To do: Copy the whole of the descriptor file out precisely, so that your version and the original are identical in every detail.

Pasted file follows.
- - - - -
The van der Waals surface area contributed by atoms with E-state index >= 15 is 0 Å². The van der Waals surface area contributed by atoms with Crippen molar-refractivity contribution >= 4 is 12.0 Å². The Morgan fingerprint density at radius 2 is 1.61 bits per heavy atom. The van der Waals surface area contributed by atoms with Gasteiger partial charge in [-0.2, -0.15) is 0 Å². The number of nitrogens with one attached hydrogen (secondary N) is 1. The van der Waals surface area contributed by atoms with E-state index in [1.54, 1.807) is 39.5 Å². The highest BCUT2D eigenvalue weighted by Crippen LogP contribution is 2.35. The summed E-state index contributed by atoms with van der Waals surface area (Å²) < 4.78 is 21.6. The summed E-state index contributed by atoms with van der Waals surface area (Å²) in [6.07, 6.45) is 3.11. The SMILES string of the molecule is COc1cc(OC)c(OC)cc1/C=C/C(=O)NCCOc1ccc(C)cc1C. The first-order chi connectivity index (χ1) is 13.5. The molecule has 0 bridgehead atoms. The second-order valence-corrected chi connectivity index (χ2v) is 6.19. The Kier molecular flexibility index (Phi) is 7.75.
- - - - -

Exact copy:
The van der Waals surface area contributed by atoms with E-state index >= 15 is 0 Å². The van der Waals surface area contributed by atoms with Crippen molar-refractivity contribution >= 4 is 12.0 Å². The Morgan fingerprint density at radius 2 is 1.61 bits per heavy atom. The van der Waals surface area contributed by atoms with Gasteiger partial charge in [-0.2, -0.15) is 0 Å². The number of nitrogens with one attached hydrogen (secondary N) is 1. The van der Waals surface area contributed by atoms with E-state index in [1.54, 1.807) is 39.5 Å². The highest BCUT2D eigenvalue weighted by Crippen LogP contribution is 2.35. The summed E-state index contributed by atoms with van der Waals surface area (Å²) < 4.78 is 21.6. The summed E-state index contributed by atoms with van der Waals surface area (Å²) in [6.07, 6.45) is 3.11. The SMILES string of the molecule is COc1cc(OC)c(OC)cc1/C=C/C(=O)NCCOc1ccc(C)cc1C. The first-order chi connectivity index (χ1) is 13.5. The molecule has 0 bridgehead atoms. The second-order valence-corrected chi connectivity index (χ2v) is 6.19. The Kier molecular flexibility index (Phi) is 7.75.